“Neither such abstractions as Humanity alone nor Christianity exist: they must be made once more by something concrete: by Christians, by persons.” (1942)
“Christ did not come so much to introduce ‘Christianity’ into the world as to introduce a Christian.” (1941)
“The Christian carries his cross with cheerfulness and charity. If he does not, he should put down his cross for the sake of charity.” (1963)
“Christians more or less vaguely, accordingly as they are in touch with tradition, instinctively feel that authority cannot be left absolutely in the hands of society. For to Christians this would mean in effect that their consciences would be surrendered to society. This would, to a Christian, be tyranny. For to him an action is not morally right only because a majority approves. There must be a final court of justice, namely, his own personal conscience.”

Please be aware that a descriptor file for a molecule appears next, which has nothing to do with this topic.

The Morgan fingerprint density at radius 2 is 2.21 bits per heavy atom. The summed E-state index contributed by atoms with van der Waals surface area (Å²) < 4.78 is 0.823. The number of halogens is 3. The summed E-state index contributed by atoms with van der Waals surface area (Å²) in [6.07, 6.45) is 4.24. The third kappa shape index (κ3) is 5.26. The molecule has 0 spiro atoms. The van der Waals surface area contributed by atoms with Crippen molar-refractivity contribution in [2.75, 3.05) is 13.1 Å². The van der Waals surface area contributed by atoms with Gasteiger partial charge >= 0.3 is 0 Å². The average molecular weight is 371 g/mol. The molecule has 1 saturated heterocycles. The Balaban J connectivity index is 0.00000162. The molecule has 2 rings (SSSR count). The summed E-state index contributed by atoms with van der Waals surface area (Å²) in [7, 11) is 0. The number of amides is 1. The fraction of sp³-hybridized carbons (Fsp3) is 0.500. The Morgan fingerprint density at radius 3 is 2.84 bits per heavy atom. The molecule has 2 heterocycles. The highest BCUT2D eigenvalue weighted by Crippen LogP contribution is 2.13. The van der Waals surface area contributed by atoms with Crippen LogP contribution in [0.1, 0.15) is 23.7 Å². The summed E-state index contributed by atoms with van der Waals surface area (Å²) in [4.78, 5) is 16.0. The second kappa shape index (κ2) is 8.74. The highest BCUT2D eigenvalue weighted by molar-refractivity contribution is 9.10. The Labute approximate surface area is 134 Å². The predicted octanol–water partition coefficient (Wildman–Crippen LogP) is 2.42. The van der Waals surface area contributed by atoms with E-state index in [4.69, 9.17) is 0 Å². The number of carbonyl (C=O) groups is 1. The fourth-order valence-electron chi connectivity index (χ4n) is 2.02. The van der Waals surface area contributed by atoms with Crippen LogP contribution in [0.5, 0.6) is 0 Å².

—from the essay “Socialism” (1943)
“To come as near despair as possible without losing hope—that is the aim of a Christian.
“To come as near madness as possible without losing sanity—(that is, to be as fanatical as possible without losing idiocy) is the aim of an artist.” (1932)